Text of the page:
Oh my, I have 400 students in my course. What can I do?

Authors: Tiina Lehtonen and Outi Rautakoura

Courses with 400 students are a reality in many schools. With digital tools, teachers can support student activity and learning even to mass courses. Students think highly of  teachers who are involved and who really want their students to learn. Putting new tools and teaching methods into use takes time and effort – how can a teacher manage this without burn out?

Lighten your lessons

Are you already familiar with the new ‘glass blackboard’ system, Lightboard? It enables a new way of making videos on e.g. mathematical problems or formulas. You can handwrite your calculations, save the videos in Panopto media service, then share them in your MyCourses course workspace.

If students prepare for the lessons by watching short videos, reading articles or doing multiple choice tests, the teacher can concentrate on the most essential and difficult parts. Students can discuss and solve problems in small groups, and the results can be shown, for example, on Presemo, the classroom participation tool.

Plan your course in MyCourses

On MyCourses, you can gather together all of the study materials and activities for your course. When you create a good structure, clear guidelines and well-defined assignments for your course and allow enough time for students to work, , students can concentrate on the most important thing – their own learning – instead of trying to figure out what they should be doing when and how.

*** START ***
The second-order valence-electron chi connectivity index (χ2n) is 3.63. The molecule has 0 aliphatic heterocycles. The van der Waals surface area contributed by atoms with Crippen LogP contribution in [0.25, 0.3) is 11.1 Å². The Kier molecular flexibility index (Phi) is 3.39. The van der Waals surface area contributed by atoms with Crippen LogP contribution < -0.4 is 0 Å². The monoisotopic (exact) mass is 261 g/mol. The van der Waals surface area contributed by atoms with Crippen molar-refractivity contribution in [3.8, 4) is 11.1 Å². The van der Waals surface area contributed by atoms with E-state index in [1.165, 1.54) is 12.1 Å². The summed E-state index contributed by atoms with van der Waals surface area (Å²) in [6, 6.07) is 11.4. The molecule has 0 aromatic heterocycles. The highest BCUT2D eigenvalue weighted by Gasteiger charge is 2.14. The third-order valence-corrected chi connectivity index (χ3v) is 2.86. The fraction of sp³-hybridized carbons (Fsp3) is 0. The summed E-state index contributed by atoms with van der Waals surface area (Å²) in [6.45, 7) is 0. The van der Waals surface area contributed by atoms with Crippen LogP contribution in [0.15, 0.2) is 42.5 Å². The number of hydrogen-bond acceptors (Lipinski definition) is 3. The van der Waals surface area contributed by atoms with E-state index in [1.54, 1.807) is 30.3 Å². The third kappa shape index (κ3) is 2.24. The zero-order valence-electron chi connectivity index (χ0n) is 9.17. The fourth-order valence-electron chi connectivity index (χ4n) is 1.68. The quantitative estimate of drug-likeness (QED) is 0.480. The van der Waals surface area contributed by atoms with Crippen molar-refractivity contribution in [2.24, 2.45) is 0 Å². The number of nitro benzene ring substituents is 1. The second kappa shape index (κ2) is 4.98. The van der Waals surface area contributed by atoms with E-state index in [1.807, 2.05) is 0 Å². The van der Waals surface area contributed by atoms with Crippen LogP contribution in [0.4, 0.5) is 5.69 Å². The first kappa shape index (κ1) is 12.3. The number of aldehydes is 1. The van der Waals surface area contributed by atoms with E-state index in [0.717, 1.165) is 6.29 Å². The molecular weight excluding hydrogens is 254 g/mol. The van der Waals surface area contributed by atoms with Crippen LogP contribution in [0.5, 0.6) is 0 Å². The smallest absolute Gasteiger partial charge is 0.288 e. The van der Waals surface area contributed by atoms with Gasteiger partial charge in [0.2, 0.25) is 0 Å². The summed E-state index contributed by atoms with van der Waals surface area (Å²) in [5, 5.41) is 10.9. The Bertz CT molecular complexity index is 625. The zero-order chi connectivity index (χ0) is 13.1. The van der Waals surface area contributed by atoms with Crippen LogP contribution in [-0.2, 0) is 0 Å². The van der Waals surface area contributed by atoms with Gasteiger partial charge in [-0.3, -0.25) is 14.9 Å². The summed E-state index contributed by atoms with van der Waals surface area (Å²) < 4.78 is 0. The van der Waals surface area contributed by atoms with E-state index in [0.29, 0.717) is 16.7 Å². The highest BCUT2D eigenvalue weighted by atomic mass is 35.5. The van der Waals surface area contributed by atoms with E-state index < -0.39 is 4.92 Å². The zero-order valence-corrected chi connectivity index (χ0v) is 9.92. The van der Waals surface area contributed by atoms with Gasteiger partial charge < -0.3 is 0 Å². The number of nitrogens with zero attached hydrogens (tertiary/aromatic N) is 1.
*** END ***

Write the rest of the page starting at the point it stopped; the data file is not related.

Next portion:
Give your students a chance to go over the material and practise. Use MyCourses quizzes with automatic assessment. Give feedback on assignments when possible. It doesn´t have to be on an individual student level – a summar for the whole class is good enough. With automatic quizzes, you can activate students during the course without creating too much work for yourself.

Collaborative studying – learning together and discussing the topics with other students – is more effective and leads to deeper learning than studying alone. With technology, you can facilitate this kind of interaction and activate your students even in mass courses.

Take small steps

You don’t have to undertake a complete overhaul. Take small steps, try out and test new methods. Ask for the students’ feedback during the course. It is worth the effort in the long run. Your course structures and materials can be reused on the next course.

Even a course with 400 students can be versatile and inspiring without causing teacher burn-out. The ICT for Learning team is happy to help you in planning and creating your course and in putting the new tools and methods into use in your teaching .

Authors: Tiina Lehtonen and Outi Rautakoura
Specialists with the ICT for Learning team